Former Garde Municipale Headquarters, Shanghai French Concession. Source: Fayhoo, CC BY-SA 3.0.

Fast forward to 1978, where for the past decade, Mao Zedong's Cultural Revolution had brought a new wave of national isolationism (similar to the situation in nowadays North Korea) and had attempted to destroy pre-communism culture. When Deng Xiaoping succeeded Mao Zedong, the unsustainability of the Cultural Revolution came to light, and he introduced the Economic Reform and Opening-Up policies. The policies, among other things, started "reintroducing" Chinese citizens to the world. Lacking better sources to deeply report on the experiences at that time, I am recounting the first-hand experiences of my mother: "Once China opened up, we [Chinese people], who have always been told that China was the best, strongest, and most advanced country in the world, saw the truth. Many young people from the city at that point wanted to travel abroad, but could not afford it. Because, at the time, Western countries were richer and more developed than China, what was Western must have been better to some. There are still people who think that, when my Chinese friends buy bags, they want European ones, not Chinese ones".

Reminiscences of both the Century of Humiliation and the immediate post-Maoism period might explain the Chinese taste for European architecture, albeit in different stances. On one hand, duplitectures stem from a sense of revenge on the countries that mistreated China in the past through appropriating their cultural heritages and owning them on its own terms (as concessions were forced upon China), as Bosker theorised. On the other hand, duplitectures emphasise appreciation for what is considered on par or even superior to the Chinese architectural style. While cultural appreciation towards others is generally a positive trait, particularly in a country subjugated to nationalistic propaganda such as the PRC, when it comes to replicas, I suggest it might underline self-demeaning sentiments. Sense of shame inherited by Confucianism philosophy is deeply rooted in Chinese society, and the realisation of the PRC’s real development condition in the 1980s may have caused internalised shame towards the country that some individuals still carry, leading them to put Europe on a type of pedestal. Architecture-wise, communist block buildings had at that point substituted traditional dynastic houses –many of which were purposely destroyed during the Cultural Revolution– as the most common type of building in China. Considering those buildings’ aesthetic, it is not difficult to imagine why these people might not find them as appealing as what they imagine all buildings in European cities look like.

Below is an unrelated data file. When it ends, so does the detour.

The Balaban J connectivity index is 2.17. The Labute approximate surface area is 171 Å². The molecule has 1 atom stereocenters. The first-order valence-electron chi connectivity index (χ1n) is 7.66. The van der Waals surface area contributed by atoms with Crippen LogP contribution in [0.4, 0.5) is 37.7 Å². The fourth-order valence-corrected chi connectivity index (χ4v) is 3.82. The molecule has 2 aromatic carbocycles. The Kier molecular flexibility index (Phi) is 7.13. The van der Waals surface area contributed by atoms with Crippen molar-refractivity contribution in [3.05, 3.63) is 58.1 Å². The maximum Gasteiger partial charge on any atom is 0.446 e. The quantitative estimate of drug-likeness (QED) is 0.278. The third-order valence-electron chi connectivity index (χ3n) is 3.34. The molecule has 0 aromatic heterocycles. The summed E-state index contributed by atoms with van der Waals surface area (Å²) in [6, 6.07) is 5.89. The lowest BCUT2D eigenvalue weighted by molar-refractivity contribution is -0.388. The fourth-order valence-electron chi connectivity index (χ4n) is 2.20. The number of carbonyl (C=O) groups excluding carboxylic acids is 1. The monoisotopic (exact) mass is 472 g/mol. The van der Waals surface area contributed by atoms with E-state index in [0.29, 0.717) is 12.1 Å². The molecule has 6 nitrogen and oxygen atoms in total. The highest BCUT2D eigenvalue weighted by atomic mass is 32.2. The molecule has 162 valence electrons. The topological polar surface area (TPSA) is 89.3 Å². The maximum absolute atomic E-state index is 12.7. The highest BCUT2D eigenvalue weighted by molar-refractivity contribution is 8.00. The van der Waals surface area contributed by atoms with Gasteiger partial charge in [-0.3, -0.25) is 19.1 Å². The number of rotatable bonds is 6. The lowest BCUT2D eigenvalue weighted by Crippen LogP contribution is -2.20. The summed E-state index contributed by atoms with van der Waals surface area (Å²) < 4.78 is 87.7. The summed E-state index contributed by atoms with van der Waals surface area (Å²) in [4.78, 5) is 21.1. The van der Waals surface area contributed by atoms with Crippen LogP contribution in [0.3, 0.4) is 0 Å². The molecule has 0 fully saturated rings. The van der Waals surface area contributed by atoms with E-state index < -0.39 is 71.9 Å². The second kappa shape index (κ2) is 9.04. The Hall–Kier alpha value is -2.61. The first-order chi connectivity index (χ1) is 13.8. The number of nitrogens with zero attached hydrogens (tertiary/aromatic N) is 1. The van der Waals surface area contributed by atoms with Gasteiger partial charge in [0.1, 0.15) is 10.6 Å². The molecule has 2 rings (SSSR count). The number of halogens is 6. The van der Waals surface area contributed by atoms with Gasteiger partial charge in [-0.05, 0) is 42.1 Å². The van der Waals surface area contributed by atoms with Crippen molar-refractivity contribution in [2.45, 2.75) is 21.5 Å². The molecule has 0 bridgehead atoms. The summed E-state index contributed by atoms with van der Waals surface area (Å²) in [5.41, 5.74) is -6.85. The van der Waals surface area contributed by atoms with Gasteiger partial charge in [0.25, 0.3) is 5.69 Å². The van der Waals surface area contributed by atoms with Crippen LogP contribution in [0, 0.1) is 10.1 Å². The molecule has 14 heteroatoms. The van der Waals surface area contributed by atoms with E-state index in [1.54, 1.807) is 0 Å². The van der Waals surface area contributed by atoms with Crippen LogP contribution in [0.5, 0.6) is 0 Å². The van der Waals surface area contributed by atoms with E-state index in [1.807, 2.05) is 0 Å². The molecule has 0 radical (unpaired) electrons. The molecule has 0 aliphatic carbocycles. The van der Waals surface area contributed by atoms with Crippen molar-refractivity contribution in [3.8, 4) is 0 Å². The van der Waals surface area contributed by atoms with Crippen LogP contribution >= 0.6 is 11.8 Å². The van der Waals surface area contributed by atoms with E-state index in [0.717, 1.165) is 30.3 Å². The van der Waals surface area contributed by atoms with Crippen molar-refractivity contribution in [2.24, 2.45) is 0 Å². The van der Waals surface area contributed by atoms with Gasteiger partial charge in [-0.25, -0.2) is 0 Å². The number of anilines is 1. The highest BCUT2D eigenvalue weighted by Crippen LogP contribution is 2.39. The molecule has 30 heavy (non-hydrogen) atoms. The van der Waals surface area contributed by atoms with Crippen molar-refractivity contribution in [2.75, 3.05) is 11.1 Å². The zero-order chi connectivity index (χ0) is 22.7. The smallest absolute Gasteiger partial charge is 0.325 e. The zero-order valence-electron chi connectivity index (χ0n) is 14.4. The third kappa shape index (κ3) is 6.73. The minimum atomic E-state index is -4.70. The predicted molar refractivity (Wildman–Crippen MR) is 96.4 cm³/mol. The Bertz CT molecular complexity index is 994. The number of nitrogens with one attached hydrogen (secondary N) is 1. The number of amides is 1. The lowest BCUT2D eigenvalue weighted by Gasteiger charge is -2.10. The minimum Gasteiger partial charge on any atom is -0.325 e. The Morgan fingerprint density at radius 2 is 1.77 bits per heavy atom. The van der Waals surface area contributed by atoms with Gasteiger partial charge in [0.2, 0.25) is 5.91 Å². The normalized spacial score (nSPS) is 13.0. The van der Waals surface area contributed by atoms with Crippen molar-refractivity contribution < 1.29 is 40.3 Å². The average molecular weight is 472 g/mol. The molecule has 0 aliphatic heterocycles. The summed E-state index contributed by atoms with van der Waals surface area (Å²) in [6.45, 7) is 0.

Example of Communist Buildings in Beijing, circa 1974. Source: BIAD.

Closing the Duplitecture Chapter: The Author's Opinion

I aim to conclude this article with personal reflections, given I am ethnically mixed with cultural ties to both China and Italy (the latter conveniently representing Europe at large in this context). As a child, I remember visiting my mother’s hometown Dalian and staring perplexed at a replica of Venice, completed with gondolas and canals. I asked myself why they had St Mark’s Bell Tower but no Chinese-looking buildings in the city. Dalian’s "Venice” does not, in my opinion, do justice to the Italian heritage. The replica city is merely a copy which lacks any of the charm of the original, and is quite ill-fitted to its surroundings. My concern is with how it was devised as a representation of Italy itself and thus marketed as a substitute for travelling and living abroad. This is frustrating, especially considering the poorly crafted representation. Duplitectures, by appearing cheap, directly feed into the prevailing narrative that dismisses everything from China as unoriginal and of little value, even if designed by European architects. This is particularly concerning, given how the substantial disparity between European perception of China and Chinese perception of Europe already places China at a disadvantage. The only aspect for which I am willing to credit Xi Jinping is his correct assertion that China does not need to adopt foreign cultures, considering its rich millennia-old history. I would particularly – and much– appreciate witnessing the restoration or modern reinterpretation of traditional Chinese architecture, especially in Dalian, where Japanese colonisation has already sought to erase its Chinese identity. Overall, I appreciate the ceasing of the duplitectures-phenomenon. Still, the appreciation is bittersweet, as the PRC spiralling, once again, into conservatism and isolationism is something I cannot be at peace with. Ultimately, China does not have to pretend other cultures do not exist to validate its own.

Oriental Venice Water City in Dalian. Source: Graeme Noble.